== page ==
What is KAMP?
KAMP stands for the Kuya Ate Mentorship Program. We are a supplementary education program that works with the Filipino Language teachers in San Diego.
Is this your job?
No. This is not our job. This is an all volunteer organization. Everyone in KAMP is either a student getting an AA, bachelors, masters, or even PhD or just someone who has already completed college and has a job but loves learning about Filipino American history, culture, and identity.
Are any of you teachers?
People in KAMP have a lot of different backgrounds. Some of us want to pursue education as a career, BUT not all of us do. Some of us are nursing students, filmmakers, entrepreneurs, law students, counselors, & some of us are still deciding. We come from all walks of life, and you need that to show the students that the path is not linear all the time. But it’s not to say that the KUYAs and ATEs are not qualified to be in the classroom. We do extensive research on all the lessons we do, and we go through a rigorous training process. Do you have to be a teacher in order to educate?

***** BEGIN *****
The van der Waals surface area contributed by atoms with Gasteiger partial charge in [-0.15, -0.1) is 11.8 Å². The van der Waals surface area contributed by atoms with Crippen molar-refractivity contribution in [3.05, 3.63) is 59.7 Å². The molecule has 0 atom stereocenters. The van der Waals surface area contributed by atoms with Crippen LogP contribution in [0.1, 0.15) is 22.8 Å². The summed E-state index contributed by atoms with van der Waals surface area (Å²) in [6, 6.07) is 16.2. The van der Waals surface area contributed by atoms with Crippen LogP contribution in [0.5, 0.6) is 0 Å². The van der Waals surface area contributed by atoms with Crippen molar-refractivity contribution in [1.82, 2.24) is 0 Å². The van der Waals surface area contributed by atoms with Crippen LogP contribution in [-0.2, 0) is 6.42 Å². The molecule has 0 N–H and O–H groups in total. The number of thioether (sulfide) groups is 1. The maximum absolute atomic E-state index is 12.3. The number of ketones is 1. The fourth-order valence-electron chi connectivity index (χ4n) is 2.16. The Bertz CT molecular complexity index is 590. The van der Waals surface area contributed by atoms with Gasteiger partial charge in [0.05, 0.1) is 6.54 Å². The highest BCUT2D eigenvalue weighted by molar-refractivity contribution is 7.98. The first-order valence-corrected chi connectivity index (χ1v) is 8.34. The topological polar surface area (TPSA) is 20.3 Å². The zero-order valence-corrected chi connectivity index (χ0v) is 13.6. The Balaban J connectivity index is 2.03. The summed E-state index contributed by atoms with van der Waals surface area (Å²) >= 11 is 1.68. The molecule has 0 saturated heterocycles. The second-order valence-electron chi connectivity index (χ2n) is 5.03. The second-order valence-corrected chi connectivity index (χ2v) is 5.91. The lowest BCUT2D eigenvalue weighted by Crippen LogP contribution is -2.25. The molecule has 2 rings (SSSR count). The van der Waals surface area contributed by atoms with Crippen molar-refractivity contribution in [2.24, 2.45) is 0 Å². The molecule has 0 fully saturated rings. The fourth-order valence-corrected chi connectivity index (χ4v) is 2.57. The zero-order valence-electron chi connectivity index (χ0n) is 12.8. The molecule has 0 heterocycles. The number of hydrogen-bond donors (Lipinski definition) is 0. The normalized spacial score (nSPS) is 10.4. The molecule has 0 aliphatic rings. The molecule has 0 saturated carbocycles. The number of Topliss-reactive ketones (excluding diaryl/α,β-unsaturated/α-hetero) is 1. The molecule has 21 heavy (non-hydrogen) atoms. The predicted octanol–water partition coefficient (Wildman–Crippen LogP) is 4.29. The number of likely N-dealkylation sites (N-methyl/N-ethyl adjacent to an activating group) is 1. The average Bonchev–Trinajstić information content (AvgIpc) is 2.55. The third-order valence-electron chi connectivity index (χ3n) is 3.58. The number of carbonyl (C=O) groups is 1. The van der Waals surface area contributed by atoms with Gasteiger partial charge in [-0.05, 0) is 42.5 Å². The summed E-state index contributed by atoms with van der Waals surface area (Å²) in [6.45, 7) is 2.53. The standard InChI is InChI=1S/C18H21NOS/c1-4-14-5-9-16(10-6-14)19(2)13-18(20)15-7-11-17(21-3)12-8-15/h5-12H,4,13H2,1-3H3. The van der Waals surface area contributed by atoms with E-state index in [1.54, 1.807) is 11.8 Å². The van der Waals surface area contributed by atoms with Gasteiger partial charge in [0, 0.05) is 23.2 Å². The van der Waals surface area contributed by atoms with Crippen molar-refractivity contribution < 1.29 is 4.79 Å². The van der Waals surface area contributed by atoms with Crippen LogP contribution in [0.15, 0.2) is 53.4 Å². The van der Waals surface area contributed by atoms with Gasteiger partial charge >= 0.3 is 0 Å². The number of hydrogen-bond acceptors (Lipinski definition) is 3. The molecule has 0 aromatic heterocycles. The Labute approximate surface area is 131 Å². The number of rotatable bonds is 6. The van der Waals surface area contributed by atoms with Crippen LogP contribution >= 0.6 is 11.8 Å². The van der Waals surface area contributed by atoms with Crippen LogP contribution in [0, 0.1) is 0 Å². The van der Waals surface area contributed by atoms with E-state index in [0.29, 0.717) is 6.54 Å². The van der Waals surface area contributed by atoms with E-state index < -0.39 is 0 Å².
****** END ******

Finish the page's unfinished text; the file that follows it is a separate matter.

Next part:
Does KAMP make a lot of money?
KAMP is grant-funded grassroots organization under the fiscal receivership of Asian Pacific Islander Community Actions. KAMP’s finances are committed to sustaining the organization for the future. But as individuals, everyone in KAMP generously volunteers time and effort to the students and the community.
If you don’t get paid, why do you do it?
In KAMP we feel that education has no monetary value, even with all the budget cuts. We felt that the education of our people was more important than waiting for someone to fund it. It might’ve taken a long time. It was something we needed a long time ago… and for some in KAMP, something THEY needed when they were in High School. If KAMP is not factored in any budget, there would be no KAMP to cut.
Why do you ONLY teach Filipino stuff? There are other races too, you know.
We teach Filipino stuff, because Filipino stuff is what we know. We don’t have the capacity to start up programs for other groups. But for those who feel this way, the students ARE in a Filipino class or club at our teaching sites. If anything, they would be learning Filipino stuff anyway. The difference is: we are combining our Filipino experiences and our American experiences. We were just a bunch of Filipino American kids who felt it necessary to share our stories with the youth in our community. But we don’t mean to do it to exclude anyone or discourage any other ethnic groups from doing the same. That would be up to the people in THAT community. But we would be interested in working with people who have started or are thinking of starting those programs. We would share their information with students who are interested.